I still don’t know if I have what it takes, but I’m pretty sure I’ll find out before I’m dead.  In the meantime . . . what dream did you have that you should move into the present tense?


  1. Once upon a time there was a little girl who wanted to be a stewardess so bad she could taste it. She wanted those wings bad.

    She walked up and down steps hundreds of times with a book on her head to walk straight and tall; did squats so she could bend down properly to pick items off the floor like a lady; slept with a safety pin on her teeth so she wouldn’t have Bucky Beaver teeth because she had sucked her thumb for years.

    As life is wont to do, her life path took another direction: college dropout, job, marriage, child, management position (women’s lib was in full swing back then), divorce, back to college, chaos….She had a very successful career yet something just wasn’t right. She meandered in and out of jobs trying things. Nothing suited.

    One day, she reached the end of the line. She was rejected as a seasonal muffin wrapper at one of the major big box chains. The humiliation of it all.

    Desperate times require desperate measures.

    She answered an ad in the newspaper and on her 58th birthday interviewed for a position as a flight attendant with a major airline. On her 59th birthday she was well into her job as an honest to goodness “stewardess.” Well, it certainly ain’t a glamour job these days but hey,she has been places she never even dreamed of going all because she followed her childhood heart. The inner kid knows. We should pay attention!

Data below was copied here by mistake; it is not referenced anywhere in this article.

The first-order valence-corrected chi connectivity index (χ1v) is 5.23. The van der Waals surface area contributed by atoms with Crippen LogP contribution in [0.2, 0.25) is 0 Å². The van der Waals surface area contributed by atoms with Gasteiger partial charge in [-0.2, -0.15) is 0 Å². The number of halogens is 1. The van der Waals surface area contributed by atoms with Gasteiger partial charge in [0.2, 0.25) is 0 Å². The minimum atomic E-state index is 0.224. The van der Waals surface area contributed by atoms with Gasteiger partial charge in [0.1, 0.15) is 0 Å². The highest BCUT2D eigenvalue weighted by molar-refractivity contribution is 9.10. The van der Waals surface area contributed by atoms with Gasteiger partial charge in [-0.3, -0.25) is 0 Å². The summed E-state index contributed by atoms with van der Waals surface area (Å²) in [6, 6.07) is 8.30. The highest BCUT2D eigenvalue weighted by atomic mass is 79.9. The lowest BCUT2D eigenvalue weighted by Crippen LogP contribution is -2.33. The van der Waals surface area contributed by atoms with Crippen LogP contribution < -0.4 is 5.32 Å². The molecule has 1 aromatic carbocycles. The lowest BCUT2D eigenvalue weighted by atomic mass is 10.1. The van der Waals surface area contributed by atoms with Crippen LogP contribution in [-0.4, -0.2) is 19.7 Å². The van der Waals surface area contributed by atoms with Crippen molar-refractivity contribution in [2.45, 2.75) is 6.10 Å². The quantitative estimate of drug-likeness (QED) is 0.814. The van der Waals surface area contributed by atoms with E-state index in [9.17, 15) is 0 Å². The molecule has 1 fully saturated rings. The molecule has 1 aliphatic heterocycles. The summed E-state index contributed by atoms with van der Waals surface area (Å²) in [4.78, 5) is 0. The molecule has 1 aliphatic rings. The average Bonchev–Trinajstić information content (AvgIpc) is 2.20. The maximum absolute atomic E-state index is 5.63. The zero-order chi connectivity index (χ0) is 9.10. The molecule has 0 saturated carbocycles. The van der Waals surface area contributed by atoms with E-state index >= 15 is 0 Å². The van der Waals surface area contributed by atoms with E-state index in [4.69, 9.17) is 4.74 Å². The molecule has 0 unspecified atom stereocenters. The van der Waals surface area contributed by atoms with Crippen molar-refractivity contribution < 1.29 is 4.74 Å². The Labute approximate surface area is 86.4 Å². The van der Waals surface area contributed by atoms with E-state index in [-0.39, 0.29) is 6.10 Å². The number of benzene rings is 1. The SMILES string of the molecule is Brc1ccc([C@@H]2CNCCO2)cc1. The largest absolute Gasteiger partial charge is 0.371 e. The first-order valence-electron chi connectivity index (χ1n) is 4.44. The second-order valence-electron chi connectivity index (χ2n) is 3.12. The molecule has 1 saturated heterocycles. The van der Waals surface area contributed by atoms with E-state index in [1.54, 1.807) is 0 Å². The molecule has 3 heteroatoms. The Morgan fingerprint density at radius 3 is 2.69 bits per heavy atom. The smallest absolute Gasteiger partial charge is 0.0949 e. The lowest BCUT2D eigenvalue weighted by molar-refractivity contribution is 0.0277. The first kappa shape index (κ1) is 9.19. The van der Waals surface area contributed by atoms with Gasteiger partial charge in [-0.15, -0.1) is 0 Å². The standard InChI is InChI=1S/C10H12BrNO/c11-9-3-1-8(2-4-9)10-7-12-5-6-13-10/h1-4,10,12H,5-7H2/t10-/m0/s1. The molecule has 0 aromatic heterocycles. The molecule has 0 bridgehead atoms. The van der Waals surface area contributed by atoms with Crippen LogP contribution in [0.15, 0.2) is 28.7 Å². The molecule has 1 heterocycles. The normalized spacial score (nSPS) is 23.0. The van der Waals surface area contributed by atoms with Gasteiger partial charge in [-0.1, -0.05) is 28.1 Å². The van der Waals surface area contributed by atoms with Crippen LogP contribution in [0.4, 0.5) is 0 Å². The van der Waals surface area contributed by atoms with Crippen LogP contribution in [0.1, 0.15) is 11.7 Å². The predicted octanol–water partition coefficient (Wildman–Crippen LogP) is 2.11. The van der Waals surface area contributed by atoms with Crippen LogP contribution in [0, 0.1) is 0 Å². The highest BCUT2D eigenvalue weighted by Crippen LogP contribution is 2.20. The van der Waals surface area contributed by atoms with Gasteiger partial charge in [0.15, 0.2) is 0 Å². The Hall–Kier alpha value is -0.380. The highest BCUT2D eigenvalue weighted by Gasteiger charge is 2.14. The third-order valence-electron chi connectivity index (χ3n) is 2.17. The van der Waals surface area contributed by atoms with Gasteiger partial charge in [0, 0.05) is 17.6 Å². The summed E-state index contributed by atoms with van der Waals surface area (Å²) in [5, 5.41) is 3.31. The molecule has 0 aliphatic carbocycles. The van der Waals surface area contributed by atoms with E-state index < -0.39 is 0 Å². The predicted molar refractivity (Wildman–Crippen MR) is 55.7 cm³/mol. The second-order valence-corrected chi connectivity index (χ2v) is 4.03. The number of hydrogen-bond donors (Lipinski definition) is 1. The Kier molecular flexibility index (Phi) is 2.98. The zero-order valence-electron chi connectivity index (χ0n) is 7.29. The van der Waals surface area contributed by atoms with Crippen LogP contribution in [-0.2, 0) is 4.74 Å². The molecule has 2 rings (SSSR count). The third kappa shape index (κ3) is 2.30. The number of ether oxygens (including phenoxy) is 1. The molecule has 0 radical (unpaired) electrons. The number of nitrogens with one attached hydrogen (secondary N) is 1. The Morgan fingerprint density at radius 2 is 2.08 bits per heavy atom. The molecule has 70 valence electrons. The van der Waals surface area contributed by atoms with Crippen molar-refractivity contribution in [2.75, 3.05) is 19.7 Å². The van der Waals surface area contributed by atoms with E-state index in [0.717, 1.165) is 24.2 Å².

Glad to see you are heading where your heart leads. Good luck.

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  4. I love this story! It must have been SWA!

    You had me very interested in your article "5 Myths", so I looked up your site. Then, while I was reading further on your site where you talk about the story getting in your head and not leaving, got me again! The baseball thing clinched it!

    I, along with so many others, have written a novel that would not leave me alone. It woke me during the night and pushed my rear-end out to the computer where I would sit for the next 12-18 hours. I feel like I might die and this book will be buried with me! (No, I'm not ill… just heartsick.)

    It seems that my folksy-chatty, third person omiscient POV is not currently 'in fashion'. Ouch!
    I suppose if Driving Miss Daisy were submitted today (in novel fashion) it would be sent to the slush pile with a hearty, "Bwa ha ha ha ha ha ha ha!"

    I've seriously thought about taking up drinking, but I have too much work to do. Besides, alcohol always wakes me up at 3 a.m.!

    I'm rambling.

    Thanks for this site!